Would you be Nani Palkhivala if you read and understood his books? Would you become a Zia Mody simply by learning corporate law?
Was Seervai a great lawyer because he knew constitutional law? Is ‘knowing’ or ‘understanding’ law all that is important to the making of a great lawyer?
What about the difference created by high-paying clients, valuable relationships with stakeholders, social skills and political connections? Are these restricted only to the rich?
There are many human rights enthusiasts in law school. There are many budding M&A lawyers in law school. As many stud mooters in your college. Almost as many toppers across all colleges (one or more per batch). Somewhere, they have exceptional mental and reasoning faculties, which they can use. They read, and study hard before exams. They do their assignments sincerely.
Are you one of the above?
Reading, learning and thinking are good. If not duly channelized, they can potentially lead you to become just another part of the machine, just another cog in the wheel.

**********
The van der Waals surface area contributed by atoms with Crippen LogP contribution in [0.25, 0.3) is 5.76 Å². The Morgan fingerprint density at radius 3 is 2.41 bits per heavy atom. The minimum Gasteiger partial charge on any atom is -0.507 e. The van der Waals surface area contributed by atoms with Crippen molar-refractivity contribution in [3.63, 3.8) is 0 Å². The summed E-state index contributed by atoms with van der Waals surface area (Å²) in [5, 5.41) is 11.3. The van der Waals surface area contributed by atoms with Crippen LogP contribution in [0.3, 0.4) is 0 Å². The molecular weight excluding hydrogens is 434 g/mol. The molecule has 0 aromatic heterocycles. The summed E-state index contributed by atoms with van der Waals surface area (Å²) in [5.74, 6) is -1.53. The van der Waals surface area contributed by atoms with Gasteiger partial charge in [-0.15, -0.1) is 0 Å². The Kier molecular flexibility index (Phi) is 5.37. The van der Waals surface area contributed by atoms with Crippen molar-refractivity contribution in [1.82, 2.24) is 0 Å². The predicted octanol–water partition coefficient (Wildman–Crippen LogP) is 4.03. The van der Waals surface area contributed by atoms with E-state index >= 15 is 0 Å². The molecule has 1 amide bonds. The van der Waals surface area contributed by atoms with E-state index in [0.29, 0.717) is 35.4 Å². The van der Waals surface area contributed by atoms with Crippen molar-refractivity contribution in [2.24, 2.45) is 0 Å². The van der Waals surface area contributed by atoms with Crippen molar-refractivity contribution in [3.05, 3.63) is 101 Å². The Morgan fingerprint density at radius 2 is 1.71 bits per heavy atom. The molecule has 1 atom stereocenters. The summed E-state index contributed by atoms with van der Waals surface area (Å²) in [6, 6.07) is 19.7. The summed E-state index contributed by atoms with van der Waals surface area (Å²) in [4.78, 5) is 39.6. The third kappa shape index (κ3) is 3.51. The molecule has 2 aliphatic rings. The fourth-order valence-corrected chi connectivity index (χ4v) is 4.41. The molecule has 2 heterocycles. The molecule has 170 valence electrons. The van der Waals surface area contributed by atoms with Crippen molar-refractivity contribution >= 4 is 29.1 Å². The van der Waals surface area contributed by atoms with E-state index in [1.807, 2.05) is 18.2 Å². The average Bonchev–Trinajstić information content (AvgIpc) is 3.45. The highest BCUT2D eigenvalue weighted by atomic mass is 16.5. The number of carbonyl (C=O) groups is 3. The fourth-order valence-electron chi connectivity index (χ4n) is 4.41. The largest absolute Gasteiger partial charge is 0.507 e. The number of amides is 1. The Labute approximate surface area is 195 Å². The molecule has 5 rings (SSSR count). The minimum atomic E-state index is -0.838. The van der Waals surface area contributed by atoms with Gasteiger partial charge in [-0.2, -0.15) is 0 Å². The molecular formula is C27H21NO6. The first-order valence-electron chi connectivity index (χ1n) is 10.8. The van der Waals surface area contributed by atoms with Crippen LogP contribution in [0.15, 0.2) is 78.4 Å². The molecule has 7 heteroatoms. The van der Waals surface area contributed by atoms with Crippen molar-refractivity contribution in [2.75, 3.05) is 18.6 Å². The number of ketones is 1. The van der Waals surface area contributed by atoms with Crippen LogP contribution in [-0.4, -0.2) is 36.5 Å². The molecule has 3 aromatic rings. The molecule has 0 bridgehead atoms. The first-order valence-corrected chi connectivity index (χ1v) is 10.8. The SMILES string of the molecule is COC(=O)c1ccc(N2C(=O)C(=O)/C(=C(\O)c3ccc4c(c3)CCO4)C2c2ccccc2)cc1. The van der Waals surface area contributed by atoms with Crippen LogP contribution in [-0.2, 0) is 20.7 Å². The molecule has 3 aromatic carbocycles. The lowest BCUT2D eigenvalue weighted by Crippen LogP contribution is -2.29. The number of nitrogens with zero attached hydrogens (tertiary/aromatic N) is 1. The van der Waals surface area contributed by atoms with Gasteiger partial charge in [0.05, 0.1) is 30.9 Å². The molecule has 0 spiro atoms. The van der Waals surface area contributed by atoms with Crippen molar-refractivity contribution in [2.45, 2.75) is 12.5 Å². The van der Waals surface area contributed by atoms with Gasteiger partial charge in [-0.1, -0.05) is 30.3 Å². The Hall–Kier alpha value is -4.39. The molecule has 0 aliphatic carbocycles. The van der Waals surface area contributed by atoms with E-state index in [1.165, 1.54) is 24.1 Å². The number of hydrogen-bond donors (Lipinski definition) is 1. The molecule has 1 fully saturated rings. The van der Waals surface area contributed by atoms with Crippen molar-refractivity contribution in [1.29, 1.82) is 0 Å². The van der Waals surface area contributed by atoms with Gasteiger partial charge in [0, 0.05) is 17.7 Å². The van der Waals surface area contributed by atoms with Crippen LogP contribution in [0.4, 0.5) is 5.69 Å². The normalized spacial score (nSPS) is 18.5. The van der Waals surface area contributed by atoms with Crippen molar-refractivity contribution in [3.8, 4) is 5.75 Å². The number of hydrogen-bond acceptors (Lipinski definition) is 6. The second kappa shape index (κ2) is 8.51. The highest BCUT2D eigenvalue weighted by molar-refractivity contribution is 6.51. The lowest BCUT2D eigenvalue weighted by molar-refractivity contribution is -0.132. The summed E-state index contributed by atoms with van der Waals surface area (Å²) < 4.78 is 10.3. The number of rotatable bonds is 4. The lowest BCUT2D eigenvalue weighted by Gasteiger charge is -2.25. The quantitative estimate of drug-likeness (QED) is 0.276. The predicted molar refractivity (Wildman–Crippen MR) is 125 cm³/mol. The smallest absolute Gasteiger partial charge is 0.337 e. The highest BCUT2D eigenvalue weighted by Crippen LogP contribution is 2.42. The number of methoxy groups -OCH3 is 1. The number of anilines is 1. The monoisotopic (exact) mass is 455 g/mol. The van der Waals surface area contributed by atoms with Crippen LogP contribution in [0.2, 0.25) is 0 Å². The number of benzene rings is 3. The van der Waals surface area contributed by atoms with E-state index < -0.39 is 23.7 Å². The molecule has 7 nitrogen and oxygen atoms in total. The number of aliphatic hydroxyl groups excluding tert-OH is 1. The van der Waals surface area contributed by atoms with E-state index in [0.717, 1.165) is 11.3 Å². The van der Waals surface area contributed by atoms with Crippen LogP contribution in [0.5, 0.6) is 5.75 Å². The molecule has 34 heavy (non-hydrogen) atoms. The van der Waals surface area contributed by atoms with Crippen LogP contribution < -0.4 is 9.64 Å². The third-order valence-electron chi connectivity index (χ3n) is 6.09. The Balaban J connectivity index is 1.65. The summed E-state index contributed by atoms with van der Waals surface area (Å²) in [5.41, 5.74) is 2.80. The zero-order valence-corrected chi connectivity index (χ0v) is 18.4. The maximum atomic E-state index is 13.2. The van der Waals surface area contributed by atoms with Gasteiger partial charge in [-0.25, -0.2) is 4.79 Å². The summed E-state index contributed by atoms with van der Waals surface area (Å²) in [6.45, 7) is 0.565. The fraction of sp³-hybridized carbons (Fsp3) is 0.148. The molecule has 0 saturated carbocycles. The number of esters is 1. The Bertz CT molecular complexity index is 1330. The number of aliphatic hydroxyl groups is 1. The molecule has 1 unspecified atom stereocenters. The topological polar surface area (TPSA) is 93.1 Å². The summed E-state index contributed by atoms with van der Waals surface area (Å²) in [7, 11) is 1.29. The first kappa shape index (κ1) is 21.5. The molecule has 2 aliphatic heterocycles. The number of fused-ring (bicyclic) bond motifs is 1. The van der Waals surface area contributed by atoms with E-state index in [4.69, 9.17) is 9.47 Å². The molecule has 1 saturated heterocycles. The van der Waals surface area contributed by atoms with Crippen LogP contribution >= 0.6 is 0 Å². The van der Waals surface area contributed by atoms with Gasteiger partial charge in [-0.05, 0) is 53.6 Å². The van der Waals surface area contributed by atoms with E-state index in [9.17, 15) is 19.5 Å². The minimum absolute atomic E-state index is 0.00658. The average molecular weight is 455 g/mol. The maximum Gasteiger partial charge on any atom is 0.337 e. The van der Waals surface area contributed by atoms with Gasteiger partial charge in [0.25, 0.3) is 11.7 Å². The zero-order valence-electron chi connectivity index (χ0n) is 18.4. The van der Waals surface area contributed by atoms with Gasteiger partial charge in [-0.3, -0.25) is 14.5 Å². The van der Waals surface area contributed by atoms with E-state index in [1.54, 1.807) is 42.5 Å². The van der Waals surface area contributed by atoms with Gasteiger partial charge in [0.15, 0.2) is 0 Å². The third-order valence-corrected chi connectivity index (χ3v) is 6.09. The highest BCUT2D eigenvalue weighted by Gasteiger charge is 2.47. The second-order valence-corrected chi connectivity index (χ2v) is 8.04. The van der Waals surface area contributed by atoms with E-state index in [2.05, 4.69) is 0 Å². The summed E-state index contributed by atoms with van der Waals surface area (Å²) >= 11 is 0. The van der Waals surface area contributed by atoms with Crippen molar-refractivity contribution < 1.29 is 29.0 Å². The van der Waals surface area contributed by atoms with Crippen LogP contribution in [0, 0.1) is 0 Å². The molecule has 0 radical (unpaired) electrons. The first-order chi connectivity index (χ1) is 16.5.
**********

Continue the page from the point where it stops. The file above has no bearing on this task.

Are you an expert? A thought leader? A personal brand? Why not all of those?
Untapped opportunities are everywhere. Reading, learning and thinking are of no use if you don’t go out there and do something.
This is the age of personal networks, relationships, trust and of course – expertise.
Here’s the sketch of an alternate reality:
Find a cause. Do your research. Start a discussion (on LinkedIn, Facebook, your blog, or anywhere). Get views from stakeholders. Do your legal and factual research. File a PIL. Approach the media. Make relationships you make in the process. See if that makes you feel like a great lawyer.